by Bob Cutting
Maybe it’s just me but I’m tired of hearing that analytics are “still not ready for prime time.” In fact, on a weekly basis we see and hear about partners selling and deploying successful solutions using our analytics. We don’t see the same downgraded projection for market adoption and, frankly, business is looking good, especially in the business intelligence arena.
But I get it – adoption has been slower than expected and hurdles still exist to deploy analytics successfully on a broader scale. My objection is that the blame for this is often (sometimes correctly) assigned to the analytics companies. But there are other factors contributing to this. And, it’s easy to point the finger at the SI community, claiming they need to be “better trained and equipped,” but that’s a tired argument. My biggest disappointment stems from video analytics not being accepted due to an organization’s inability to support technological change. This can come from regulatory agencies, standards initiatives and the customers themselves not being functionally ready to incorporate new technology into their business practices. Is it due to dated acceptance processes and/or antiquated corporate governance? Whatever the cause, this techno-aversion can derail an organization’s efforts to improve efficiencies and be more competitive.
ObjectVideo experienced this during a recent pilot at a major casino. As many state gaming commissions require casinos to pay a headcount tax, they often require casinos to have reliable primary and backup systems to report those counts. It’s no surprise the casinos don’t want to pay excessively for a counting system that exists only to support another cost. Compared to costly, bulky, manual alternatives, a video-based system is a perfect fit since it involves cameras (pulling those out of inventory and mounting them is a daily practice) and inexpensive analytics software that resides on those cameras or on a COTS back-end server.
The expectations were high. Our OEM partner was told up front the requirement was 98% accuracy, which is pushing the performance envelope in such a busy environment. Turns out we had no problem achieving that, plus we had a great technology partner involved and a supportive end customer who was motivated to make it all work.
But there was one problem. This particular state had loss limit laws, which have since been lifted, that required casinos to report head counts in 2-hour intervals at the same expected accuracy level of 98%. Although it no longer has any validity with the loss limit legislation lifted, the 2-hour requirement is still in place. Essentially, it’s a remnant from an old law, but something the gaming commission continues to require.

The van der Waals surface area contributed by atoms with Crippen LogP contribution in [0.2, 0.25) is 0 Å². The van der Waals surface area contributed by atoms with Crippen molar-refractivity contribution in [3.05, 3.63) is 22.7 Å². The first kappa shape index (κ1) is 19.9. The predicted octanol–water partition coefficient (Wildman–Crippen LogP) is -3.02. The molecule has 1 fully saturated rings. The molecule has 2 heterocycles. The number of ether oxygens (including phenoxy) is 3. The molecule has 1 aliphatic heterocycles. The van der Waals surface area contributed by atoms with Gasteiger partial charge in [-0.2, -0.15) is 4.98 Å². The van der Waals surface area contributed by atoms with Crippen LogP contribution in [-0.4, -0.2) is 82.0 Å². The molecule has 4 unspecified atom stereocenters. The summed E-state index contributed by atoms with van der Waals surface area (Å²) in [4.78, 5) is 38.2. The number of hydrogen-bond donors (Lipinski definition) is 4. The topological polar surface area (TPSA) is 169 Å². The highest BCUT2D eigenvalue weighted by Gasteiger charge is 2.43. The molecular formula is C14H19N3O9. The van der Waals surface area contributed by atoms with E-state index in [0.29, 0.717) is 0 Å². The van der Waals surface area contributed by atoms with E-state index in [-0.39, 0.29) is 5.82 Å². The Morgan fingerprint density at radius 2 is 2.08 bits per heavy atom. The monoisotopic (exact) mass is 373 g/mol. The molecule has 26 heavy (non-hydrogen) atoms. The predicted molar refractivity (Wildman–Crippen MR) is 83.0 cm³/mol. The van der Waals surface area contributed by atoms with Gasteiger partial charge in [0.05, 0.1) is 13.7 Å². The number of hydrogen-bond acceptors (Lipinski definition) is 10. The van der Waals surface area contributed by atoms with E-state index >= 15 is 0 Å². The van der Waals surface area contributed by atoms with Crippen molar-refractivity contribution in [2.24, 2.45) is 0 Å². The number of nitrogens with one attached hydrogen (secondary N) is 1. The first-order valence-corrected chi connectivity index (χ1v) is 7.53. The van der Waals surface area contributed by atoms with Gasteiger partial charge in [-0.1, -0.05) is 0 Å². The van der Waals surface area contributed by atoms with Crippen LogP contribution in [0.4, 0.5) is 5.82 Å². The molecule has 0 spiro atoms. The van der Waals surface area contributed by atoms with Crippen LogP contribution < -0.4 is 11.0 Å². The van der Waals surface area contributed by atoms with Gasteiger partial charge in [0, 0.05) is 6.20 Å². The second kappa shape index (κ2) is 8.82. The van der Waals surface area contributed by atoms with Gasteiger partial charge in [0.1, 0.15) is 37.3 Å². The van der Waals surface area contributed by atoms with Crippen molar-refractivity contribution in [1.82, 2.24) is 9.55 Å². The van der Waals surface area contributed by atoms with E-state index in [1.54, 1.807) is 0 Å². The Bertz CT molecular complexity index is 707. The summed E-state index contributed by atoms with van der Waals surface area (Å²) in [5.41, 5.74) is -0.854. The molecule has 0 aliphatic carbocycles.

ObjectVideo’s results were consistently above the 98% mark during the ‘round-the-clock trial but every now and then we strayed out of the +/-2% band for one of these 2-hour increments. Unfortunately for everyone, that became a NO GO. Consistent 98.7% accuracy counting people in a busy casino with a standard deviation of only +/-1% didn’t meet the spec!
Cynics will argue that analytics failed in this case. Not at all. Our partner brought an excellent technology solution to their customer in their role as trusted advisor for video and surveillance systems. The casino was extremely happy with the results and the effort everyone put in, so we now have an ally who can lead us to some of their other portfolio properties
In the end, the casino lost because of the antiquated legislation. Instead of a video-based system that would have cost only a few thousand dollars all-in, they were forced to invest in a more expensive manual system – something they didn’t want not only based on the high cost and disruptions during installation, but also because the physical system would lower overall aesthetics and tend to make patrons uncomfortable.
Technology innovation is all around us. Yes, there are times when technology doesn’t deliver on its claims and the technology companies become their own worst enemy. But there are just as many times when new technology proves to be a clear winner that can save money and make sense for an entire industry.
This time the house lost. But in due time the gaming industry, as well as a host of others, will win big.